The assessment of vertebral deformity: A method for use in population studies and clinical trials
- Cite this article as:
- McCloskey, E.V., Spector, T.D., Eyres, K.S. et al. Osteoporosis Int (1993) 3: 138. doi:10.1007/BF01623275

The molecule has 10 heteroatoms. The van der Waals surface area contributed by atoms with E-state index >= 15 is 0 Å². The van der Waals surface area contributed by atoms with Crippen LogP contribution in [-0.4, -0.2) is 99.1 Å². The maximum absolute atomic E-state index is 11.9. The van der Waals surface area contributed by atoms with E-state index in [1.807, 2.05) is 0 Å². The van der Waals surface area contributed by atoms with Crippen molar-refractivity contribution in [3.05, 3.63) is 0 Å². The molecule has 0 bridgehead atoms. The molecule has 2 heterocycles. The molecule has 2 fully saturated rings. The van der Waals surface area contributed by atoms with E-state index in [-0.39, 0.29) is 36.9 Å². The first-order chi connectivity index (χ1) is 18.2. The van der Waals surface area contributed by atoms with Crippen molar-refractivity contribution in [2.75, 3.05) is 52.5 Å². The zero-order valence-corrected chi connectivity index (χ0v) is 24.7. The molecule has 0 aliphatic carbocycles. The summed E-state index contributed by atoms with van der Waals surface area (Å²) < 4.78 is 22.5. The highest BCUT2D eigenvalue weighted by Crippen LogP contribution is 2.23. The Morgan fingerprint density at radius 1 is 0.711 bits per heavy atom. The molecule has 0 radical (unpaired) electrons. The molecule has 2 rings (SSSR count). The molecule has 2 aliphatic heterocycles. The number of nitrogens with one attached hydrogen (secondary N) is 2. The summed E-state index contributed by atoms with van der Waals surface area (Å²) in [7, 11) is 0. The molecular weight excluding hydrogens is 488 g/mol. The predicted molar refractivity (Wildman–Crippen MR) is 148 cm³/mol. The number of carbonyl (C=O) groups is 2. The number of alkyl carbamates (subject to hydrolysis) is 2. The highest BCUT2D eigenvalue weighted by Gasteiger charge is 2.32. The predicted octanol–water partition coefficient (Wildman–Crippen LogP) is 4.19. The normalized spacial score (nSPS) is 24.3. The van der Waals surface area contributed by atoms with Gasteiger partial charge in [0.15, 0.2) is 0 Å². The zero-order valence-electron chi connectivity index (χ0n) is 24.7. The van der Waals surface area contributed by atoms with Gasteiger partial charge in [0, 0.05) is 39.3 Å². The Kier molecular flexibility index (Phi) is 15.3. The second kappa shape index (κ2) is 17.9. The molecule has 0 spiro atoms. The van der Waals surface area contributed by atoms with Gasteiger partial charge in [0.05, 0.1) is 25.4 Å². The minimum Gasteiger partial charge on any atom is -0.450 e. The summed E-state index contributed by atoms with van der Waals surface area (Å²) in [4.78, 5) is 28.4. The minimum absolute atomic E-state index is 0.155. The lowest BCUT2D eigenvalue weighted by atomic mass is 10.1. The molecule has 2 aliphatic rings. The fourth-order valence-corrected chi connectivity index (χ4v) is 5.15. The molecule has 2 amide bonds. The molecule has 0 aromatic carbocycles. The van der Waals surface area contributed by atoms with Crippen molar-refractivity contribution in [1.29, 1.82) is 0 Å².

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The absence of specific criteria for the definition of vertebral fracture has major implications for assessing the apparent prevalence and incidence of vertebral deformity. Also, little is known of the effect of using different criteria for new vertebral fractures in clinical studies. We therefore developed radiological criteria for vertebral fracture in women for assessing both the prevalence and the incidence of vertebral osteoporosis in population and in prospective studies and compared these with several other published methods. Normal ranges for vertebral shape were obtained from radiographs in 100 women aged 45–50 years. These included ranges for the ratios of anterior/posterior, central/posterior and posterior/predicted posterior vertebral heights from T4 to L5. The predicted posterior height was calculated from adjacent vertebrae. In contrast to other methods, our definition of fracture required the fulfilment of two criteria at each vertebral site, and was associated with a lower apparent prevalence of fracture in the control women due to a lower false positive rate. The prevalence and incidence of vertebral deformity using different criteria were then compared in a series of women with skeletal metastases from breast cancer in whom radiographs were obtained 6 months apart. The prevalence of vertebral deformity and the specificity for deformity varied markedly with differing criteria. Using a cut-off of 3 standard deviations the prevalence of vertebral deformity in the women with breast cancer was 46%. Using other methods, the prevalences of deformity ranged from 33% to 74%. Over a 6-month interval 25% of patients with breast cancer sustained 61 deformities using our method, of which only 8% resulted from errors in reproducibility. The number of patients sustaining new deformities was increased twofold when assessed by other methods (45%–53%), but errors of reproducibility may have accounted for 21% of the new deformities. The magnitude and distribution of these errors have important implications for the apparent therapeutic efficacy of agents in clinical trials of osteoporosis. The rapid semi-automated technique for assessing vertebral deformities on lateral spine radiographs that we have developed has a high specificity, and reduces the impact of errors of reproducibility on estimates of prevalence and incidence. The method should prove a value in assessing vertebral deformity both in population studies and in prospective clinical trials.